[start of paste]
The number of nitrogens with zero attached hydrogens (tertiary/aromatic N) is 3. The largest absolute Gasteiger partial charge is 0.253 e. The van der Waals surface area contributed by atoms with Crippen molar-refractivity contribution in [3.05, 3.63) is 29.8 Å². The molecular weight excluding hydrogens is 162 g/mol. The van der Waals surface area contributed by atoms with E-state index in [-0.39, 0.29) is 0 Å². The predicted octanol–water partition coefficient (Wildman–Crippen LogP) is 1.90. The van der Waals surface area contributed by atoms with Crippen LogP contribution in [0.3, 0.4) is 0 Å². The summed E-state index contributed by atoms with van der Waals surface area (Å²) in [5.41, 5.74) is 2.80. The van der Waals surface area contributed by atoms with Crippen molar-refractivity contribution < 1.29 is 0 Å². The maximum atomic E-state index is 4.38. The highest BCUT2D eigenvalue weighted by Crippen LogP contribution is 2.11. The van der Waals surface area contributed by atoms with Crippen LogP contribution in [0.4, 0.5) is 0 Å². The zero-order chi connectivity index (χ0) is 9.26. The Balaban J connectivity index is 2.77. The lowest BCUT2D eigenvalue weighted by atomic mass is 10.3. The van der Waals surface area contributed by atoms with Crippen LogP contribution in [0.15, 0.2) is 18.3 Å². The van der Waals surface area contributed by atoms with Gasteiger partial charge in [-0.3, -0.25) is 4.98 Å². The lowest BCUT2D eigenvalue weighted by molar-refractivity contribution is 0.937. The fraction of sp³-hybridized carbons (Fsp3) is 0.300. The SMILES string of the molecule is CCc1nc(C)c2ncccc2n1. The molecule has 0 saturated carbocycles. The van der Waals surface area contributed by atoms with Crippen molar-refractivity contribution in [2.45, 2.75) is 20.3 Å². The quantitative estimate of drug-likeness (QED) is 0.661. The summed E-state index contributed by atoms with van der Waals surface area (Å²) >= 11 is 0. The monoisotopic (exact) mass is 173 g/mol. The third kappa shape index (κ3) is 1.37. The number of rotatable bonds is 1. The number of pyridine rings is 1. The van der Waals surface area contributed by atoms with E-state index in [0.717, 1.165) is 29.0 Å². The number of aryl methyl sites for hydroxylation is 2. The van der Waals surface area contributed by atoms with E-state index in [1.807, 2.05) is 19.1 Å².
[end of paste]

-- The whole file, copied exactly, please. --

The number of nitrogens with zero attached hydrogens (tertiary/aromatic N) is 3. The largest absolute Gasteiger partial charge is 0.253 e. The van der Waals surface area contributed by atoms with Crippen molar-refractivity contribution in [3.05, 3.63) is 29.8 Å². The molecular weight excluding hydrogens is 162 g/mol. The van der Waals surface area contributed by atoms with E-state index in [-0.39, 0.29) is 0 Å². The predicted octanol–water partition coefficient (Wildman–Crippen LogP) is 1.90. The van der Waals surface area contributed by atoms with Crippen LogP contribution in [0.3, 0.4) is 0 Å². The summed E-state index contributed by atoms with van der Waals surface area (Å²) in [5.41, 5.74) is 2.80. The van der Waals surface area contributed by atoms with Crippen molar-refractivity contribution < 1.29 is 0 Å². The maximum atomic E-state index is 4.38. The highest BCUT2D eigenvalue weighted by Crippen LogP contribution is 2.11. The van der Waals surface area contributed by atoms with Crippen LogP contribution in [0.4, 0.5) is 0 Å². The zero-order chi connectivity index (χ0) is 9.26. The Balaban J connectivity index is 2.77. The lowest BCUT2D eigenvalue weighted by atomic mass is 10.3. The van der Waals surface area contributed by atoms with Crippen LogP contribution in [0.15, 0.2) is 18.3 Å². The van der Waals surface area contributed by atoms with Gasteiger partial charge in [-0.3, -0.25) is 4.98 Å². The lowest BCUT2D eigenvalue weighted by molar-refractivity contribution is 0.937. The fraction of sp³-hybridized carbons (Fsp3) is 0.300. The SMILES string of the molecule is CCc1nc(C)c2ncccc2n1. The molecule has 0 saturated carbocycles. The van der Waals surface area contributed by atoms with Crippen molar-refractivity contribution in [2.45, 2.75) is 20.3 Å². The quantitative estimate of drug-likeness (QED) is 0.661. The summed E-state index contributed by atoms with van der Waals surface area (Å²) >= 11 is 0. The monoisotopic (exact) mass is 173 g/mol. The third kappa shape index (κ3) is 1.37. The number of rotatable bonds is 1. The number of pyridine rings is 1. The van der Waals surface area contributed by atoms with E-state index in [0.717, 1.165) is 29.0 Å². The number of aryl methyl sites for hydroxylation is 2. The van der Waals surface area contributed by atoms with E-state index in [1.807, 2.05) is 19.1 Å².